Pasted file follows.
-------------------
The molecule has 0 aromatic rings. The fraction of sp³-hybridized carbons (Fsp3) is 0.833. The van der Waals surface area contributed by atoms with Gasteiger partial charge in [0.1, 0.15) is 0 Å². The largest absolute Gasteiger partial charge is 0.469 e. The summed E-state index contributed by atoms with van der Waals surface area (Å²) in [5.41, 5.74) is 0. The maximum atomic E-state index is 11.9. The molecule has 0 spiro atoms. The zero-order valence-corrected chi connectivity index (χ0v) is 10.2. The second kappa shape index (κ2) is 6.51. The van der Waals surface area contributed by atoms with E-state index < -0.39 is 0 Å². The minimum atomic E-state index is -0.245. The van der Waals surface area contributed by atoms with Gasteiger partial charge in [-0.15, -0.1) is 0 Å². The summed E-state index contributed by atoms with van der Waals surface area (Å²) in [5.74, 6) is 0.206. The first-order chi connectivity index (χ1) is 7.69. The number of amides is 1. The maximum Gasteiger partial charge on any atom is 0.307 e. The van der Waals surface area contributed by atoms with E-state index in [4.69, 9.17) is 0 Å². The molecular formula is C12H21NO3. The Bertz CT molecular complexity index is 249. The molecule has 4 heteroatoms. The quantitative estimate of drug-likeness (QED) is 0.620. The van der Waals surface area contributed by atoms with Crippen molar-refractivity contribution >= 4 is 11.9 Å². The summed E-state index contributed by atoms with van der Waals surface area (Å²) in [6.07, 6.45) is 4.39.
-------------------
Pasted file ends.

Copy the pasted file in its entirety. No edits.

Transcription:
The molecule has 0 aromatic rings. The fraction of sp³-hybridized carbons (Fsp3) is 0.833. The van der Waals surface area contributed by atoms with Gasteiger partial charge in [0.1, 0.15) is 0 Å². The largest absolute Gasteiger partial charge is 0.469 e. The summed E-state index contributed by atoms with van der Waals surface area (Å²) in [5.41, 5.74) is 0. The maximum atomic E-state index is 11.9. The molecule has 0 spiro atoms. The zero-order valence-corrected chi connectivity index (χ0v) is 10.2. The second kappa shape index (κ2) is 6.51. The van der Waals surface area contributed by atoms with E-state index < -0.39 is 0 Å². The minimum atomic E-state index is -0.245. The van der Waals surface area contributed by atoms with Gasteiger partial charge in [-0.15, -0.1) is 0 Å². The summed E-state index contributed by atoms with van der Waals surface area (Å²) in [5.74, 6) is 0.206. The first-order chi connectivity index (χ1) is 7.69. The number of amides is 1. The maximum Gasteiger partial charge on any atom is 0.307 e. The van der Waals surface area contributed by atoms with E-state index in [4.69, 9.17) is 0 Å². The molecular formula is C12H21NO3. The Bertz CT molecular complexity index is 249. The molecule has 4 heteroatoms. The quantitative estimate of drug-likeness (QED) is 0.620. The van der Waals surface area contributed by atoms with Crippen molar-refractivity contribution >= 4 is 11.9 Å². The summed E-state index contributed by atoms with van der Waals surface area (Å²) in [6.07, 6.45) is 4.39.